Three young raccoons and their mother were the picks of the litter, so to speak, on Oct. 31 when Saanich Animal Control was dispatched to rescue the masked critters from a townhouse dumpster.
Saanich police received a call about four raccoons trapped in a compost bin around 3 p.m. on Saturday and Mike Gibson, a long-time animal control officer with the department, was dispatched to save the day.
The caller originally reported four baby raccoons in the large, metal dumpster but when Gibson, who’s worked in law enforcement for more than 40 years, took a peek inside, he found a mother and her three nearly full-grown young.
|Mike Gibson, a Saanich animal control officer, rescued four raccoons from a dumpster on Oct. 31 using a neighbour's trellis as a ramp for the critters. (Photo by Mike Gibson)
“A number of residents were gathered around, expressing concern for the raccoons,” he said, adding that the sides of the bin were slick and the bin was empty save for a thin layer of food and wrappers so “it was impossible for the raccoons to climb up and out.”
The young raccoons were curious about their rescuer but their mother was on edge – ready to defend her babies – and growled as soon as Gibson got close.
“Entering the bin was obviously too dangerous and would have seriously stressed the [raccoons],” he said.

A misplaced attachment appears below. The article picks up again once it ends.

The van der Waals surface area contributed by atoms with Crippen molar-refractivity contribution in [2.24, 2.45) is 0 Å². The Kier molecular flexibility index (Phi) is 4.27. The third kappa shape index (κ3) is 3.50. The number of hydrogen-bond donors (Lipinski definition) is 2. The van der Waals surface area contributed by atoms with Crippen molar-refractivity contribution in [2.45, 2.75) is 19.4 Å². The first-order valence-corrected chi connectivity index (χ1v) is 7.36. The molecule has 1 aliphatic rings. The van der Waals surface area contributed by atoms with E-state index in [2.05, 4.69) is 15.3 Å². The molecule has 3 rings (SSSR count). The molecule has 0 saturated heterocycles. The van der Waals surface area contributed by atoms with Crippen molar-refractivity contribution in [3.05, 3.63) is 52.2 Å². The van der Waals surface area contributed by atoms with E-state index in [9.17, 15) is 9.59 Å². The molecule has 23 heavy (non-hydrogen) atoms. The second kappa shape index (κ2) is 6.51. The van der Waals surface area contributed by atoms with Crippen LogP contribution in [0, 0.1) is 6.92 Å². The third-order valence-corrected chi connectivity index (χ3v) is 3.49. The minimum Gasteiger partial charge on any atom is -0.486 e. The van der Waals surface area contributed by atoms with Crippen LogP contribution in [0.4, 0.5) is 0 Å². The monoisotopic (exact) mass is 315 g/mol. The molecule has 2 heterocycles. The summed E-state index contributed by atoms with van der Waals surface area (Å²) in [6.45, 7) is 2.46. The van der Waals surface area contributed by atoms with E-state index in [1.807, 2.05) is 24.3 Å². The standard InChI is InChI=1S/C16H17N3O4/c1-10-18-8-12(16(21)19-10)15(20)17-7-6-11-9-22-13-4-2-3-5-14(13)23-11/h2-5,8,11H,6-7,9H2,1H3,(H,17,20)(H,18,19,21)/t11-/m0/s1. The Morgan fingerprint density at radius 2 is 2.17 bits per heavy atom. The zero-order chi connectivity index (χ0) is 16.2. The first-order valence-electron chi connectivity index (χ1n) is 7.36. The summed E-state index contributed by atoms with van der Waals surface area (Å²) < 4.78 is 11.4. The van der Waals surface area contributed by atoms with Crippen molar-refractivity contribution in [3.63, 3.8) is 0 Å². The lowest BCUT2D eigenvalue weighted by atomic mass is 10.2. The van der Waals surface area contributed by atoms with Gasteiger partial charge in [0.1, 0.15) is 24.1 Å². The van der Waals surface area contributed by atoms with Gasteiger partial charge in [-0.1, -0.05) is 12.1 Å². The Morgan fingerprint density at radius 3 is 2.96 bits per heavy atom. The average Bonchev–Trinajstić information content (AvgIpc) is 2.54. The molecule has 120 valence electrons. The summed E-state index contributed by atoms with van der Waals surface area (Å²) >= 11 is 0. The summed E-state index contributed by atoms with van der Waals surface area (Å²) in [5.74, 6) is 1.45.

None of the animal control equipment he had on hand was useful in the situation so Gibson had to get creative and asked the concerned residents to help problem-solve. He requested anything ladder-like “to offer the raccoons a means of escape” and the woman who’d reported the trapped critters suggested a small trellis she had in her yard.
Gibson placed the trellis in the compost bin at an angle to create a ramp for the raccoons and then backed off to give them space.
“Within seconds, the mother raccoon availed herself of the easy egress, climbed the ramp to the top of the dumpster, followed closely by all three of her young,” he said. “The whole troop then walked off the top of the dumpster and climbed high up into an adjacent birch tree, presumably to rest and recuperate from their ordeal.”
Gibson then brought the trellis back to the caller and closed the bin lid so the raccoons couldn’t get back in if they went searching for a snack later on.
“All parties involved were very happy with the outcome,” he said.